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Wednesday, 20 November 1974
Page: 2561


Senator PRIMMER - I ask the Minister for Repatriation and Compensation: In view of the Australian Labor Party's announced policy to restore the war widows' pension to not less than its 1949 value, can the Minister say whether this value has yet been reached? If not, when will it be reached? Can the Minister give an assurance that these pensions will not be allowed to drop to the unrealistic levels experienced during the 23 years of Liberal-Country Party government?


Senator WHEELDON -As I think all honourable senators would be aware- 1 hope they would be aware- and certainly all war widows would be aware, there was a steady deterioration in the level of the pensions available for war widows after the election of a Liberal-Country Party government in 1949. An undertaking was given by the Australian Labor

Party to restore to the 1949 level the position of war widows' pensions in this country. I am pleased to be able to say that not only are the war widows of Australia better off now than they were under the previous Liberal Governmentmuch better off than they were under that government- but they are in fact better off than they were in 1949 under the Chifley Labor Government. Not only has this Government excelled its Tory predecessors but it has excelled even the efforts of a previous Labor Government. Before the Australian Labor Party was elected to office in 1 972 the war widows ' pension was $20 a week and the domestic allowance, which is received by most war widows, was $8.50 a week. In the time since then the consumer price index has risen by about 20 per cent and the total pension and domestic allowance paid to war widows has increased by over 50 per cent. A 20 per cent increase in the consumer price index has been matched by a 50 per cent increase in the pension and domestic allowance payable to Australian war widows.

At the present time the war widow's pension, including the domestic allowance, is well ahead of the 1949 value if it is compared with movements in the consumer price index and if it is compared with the then basic wage and the present minimum wage. If the 1949 war widow's pension had kept pace with the consumer price index its present value would be $22.96 a week; it is now almost twice that figure under the Whitlam Labor Government. If the 1949 war widow's pension had kept pace with movements in the former basic wage, now the minimum wage, its present value would be $37.07 a week; again, the pension at the present time is well above that level. It is interesting to note- and I believe that the Senate should be reminded of this-that war widows who also qualify for an age or invalid pension can receive up to $62.50 a week tax free.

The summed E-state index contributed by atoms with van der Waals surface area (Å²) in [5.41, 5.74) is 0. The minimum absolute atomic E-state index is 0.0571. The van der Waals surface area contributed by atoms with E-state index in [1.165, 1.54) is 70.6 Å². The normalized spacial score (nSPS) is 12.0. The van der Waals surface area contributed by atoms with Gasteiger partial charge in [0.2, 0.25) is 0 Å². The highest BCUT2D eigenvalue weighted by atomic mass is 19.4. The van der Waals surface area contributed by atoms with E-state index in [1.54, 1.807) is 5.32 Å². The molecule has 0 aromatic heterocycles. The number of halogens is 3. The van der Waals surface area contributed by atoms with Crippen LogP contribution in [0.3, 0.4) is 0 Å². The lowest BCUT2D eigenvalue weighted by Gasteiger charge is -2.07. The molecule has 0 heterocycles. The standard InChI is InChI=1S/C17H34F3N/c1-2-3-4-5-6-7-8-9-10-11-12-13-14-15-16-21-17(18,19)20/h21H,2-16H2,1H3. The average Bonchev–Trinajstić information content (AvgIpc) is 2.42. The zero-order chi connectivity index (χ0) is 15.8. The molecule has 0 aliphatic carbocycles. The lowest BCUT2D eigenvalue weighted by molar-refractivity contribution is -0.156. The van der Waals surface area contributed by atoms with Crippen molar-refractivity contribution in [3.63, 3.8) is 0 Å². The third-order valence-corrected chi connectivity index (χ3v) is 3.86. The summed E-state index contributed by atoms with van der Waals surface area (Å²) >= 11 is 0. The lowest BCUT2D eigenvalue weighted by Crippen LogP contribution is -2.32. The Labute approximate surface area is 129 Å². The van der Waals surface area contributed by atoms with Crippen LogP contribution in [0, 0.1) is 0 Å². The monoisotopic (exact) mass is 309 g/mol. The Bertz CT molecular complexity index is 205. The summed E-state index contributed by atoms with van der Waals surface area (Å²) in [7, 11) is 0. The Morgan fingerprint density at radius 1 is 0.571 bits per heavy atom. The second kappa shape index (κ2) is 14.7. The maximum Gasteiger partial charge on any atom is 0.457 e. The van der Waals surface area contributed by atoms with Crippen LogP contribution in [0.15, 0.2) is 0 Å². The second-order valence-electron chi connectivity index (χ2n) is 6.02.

Senator Greenwood - A point of order, Mr President. Is the Minister correct and in order in debating an answer which he is purporting to be giving? If he is in order, is it proper for him to ignore in the figures he is giving the enormous rate of inflation at present?


Senator WHEELDON -As Senator Greenwoodhas raised the question of inflation, I should say that that is precisely the point I was making. I was comparing the increase in the pension with the increase in the consumer price index. Of course, Senator Greenwood is one of the people who talk about inflation without really knowing what it means. One of the ways inflation is measured is through the consumer price index, and as Senator Greenwood has not grasped that point I will explain it to him. When I was comparing the pension with the consumer price index I was comparing it with inflation. That is what it means, and I hope Senator Greenwood has now learned that lesson. If he has not, there are a number of elementary text books on economics for first year high school students which he may be able to understand.

To come back to the serious question that has been asked by Senator Primmer, I believe that these facts should be made known because Senator Townley earlier asked a similar question on this matter. That is, war widows who also qualify for an age pension can receive up to $62.50 a week tax free, and that is equivalent to a taxable income of $72. 1 5 a week or $3,752 per annum. A war widow with 2 children can receive up to $104.40 a week, which is equivalent to $128 a week if taxation is taken into account. In addition, war widows receive all of the free medical, hospital and dental treatment and a onethird reduction in their telephone -


Senator Sir Magnus Cormack - A point of order, Mr President. I wish to take a point of order, namely, that standing order 98 and subsequent standing orders have been violated by the Minister. The Opposition will afford him an opportunity to make a statement after question time.


The PRESIDENT -Standing order 98 says:

After Notices have been given Questions may be put to Ministers of the Crown relating to public affairs; and to other Senators relating to any Bill -

And certain rules shall apply. I think that Senator Wheeldon has given a very adequate answer to the question, and I understand that he is now concluding.


Senator WHEELDON -The only concluding remark that I make is that as the Opposition likes to talk about inflation but does not like to hear about the positive measures that have been taken by the Government to counter inflation, I feel that there is no point in pursuing the question at this time.







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